In the summers, we taught art to children at Harandi School in the Darvazeh Ghar of Tehran. The children who lived in the Darvazeh Ghar at the beginning of the revolution were of a low material and cultural level. Compared to now, unfortunately, there was a lot of poverty at that time, and it was common for a student to come to school with slippers, even a parent's slipper, that is, the student wore his father's shoes. So when we wanted to buy a prize for these kids, we bought slippers. I had seen that area immediately after the victory of the revolution when we went to introduce the Islamic Republic. It was a strange situation; People built houses with oil barrels. The water was not piped and the people supplied water hardly, and do many other difficult works. The health situation, especially the health service, was awful. We were very worried for them heartily. Then there was a lot of corruption there. Because the houses did not have appropriate doors and walls. Until after the victory of the Imam Revolution, the mayor was ordered to take care of their situation; therefore, this situation became gradually better.

■How did you manage your plans to achieve both social activities and home plans?

Some of the activities I did at the time were related to the time when I was a bachelor. But, I get very little sleep. Imam Khomeini had given me self-improvement instruction that is why I did my best to follow and finally I slept 4 to 5 hours a day. In addition to social and cultural activities, we had personal programs. We exercised seriously and did more hiking and mountaineering. We used to climb a lot of mountains to increase the power of our souls. Fasting gives a person a lot of strength of soul. All scholars say that a person who fasts has a very high spiritual power. We fasted on Mondays and Thursdays. That's why we didn't get tired of anything. We were serious about making personal plans, and if we did not do so, we would punish ourselves. For example, if we were to read a certain amount of the Qur'an, exercise, help others or our parents and did not do so, we would reprimand ourselves and consider alternative punishment. Let us take the blessed sentence of Imam Ali (PBUH) as an example: "God should be at the top of your affairs."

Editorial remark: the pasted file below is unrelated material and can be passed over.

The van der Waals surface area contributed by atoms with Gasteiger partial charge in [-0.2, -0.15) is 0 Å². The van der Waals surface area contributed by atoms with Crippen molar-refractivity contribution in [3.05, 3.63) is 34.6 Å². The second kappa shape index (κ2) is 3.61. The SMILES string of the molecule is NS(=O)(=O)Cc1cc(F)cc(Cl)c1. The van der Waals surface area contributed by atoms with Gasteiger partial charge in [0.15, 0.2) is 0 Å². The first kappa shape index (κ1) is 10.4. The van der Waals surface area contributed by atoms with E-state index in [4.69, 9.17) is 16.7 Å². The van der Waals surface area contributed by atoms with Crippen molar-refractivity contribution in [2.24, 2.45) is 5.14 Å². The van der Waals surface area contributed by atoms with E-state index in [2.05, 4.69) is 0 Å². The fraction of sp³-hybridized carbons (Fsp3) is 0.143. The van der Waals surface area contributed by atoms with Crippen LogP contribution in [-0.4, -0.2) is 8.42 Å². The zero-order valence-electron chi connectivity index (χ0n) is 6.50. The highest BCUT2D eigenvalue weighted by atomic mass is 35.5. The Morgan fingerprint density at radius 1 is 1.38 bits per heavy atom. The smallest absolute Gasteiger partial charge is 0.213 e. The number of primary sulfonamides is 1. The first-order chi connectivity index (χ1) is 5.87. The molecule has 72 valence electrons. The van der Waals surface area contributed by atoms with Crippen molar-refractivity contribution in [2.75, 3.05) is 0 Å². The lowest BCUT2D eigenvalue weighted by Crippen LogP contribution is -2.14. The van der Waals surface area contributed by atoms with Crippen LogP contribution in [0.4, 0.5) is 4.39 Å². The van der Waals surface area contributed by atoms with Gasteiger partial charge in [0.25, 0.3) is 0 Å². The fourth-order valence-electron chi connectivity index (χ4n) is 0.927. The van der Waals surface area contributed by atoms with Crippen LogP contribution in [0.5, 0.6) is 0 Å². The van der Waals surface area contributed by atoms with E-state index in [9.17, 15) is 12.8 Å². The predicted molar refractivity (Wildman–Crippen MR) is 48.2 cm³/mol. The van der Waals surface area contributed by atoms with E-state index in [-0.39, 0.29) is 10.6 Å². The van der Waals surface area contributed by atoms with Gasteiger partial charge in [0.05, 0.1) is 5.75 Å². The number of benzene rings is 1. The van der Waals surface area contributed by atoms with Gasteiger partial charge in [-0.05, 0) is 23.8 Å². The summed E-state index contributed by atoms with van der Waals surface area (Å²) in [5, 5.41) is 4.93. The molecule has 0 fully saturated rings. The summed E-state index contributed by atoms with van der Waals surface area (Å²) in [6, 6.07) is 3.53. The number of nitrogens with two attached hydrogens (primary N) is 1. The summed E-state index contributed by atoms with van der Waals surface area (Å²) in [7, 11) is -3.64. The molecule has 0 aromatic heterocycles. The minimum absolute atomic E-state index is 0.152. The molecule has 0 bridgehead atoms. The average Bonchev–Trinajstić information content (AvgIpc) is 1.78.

■Thank you for giving your time to take the interview with the Iranian Oral History Website.

I also thank you. The role of women in the war is not very clear. If the fighters' wives complained to them and did not accompany them, it would not be possible for them to go to war. In the absence of their husbands, women solved and managed various problems themselves. They were just cooperating in the war support headquarters. These ordinary women, who did nothing special, when you interview them, you see how active they were when their husbands were on the front, and they raised the children and managed their lives so that their husbands could easily fight on the front. In the end, I ask God Almighty for a good end and that, as the martyr Sardar Haj Qasem Soleimani said, accepts us cleanly. Amine.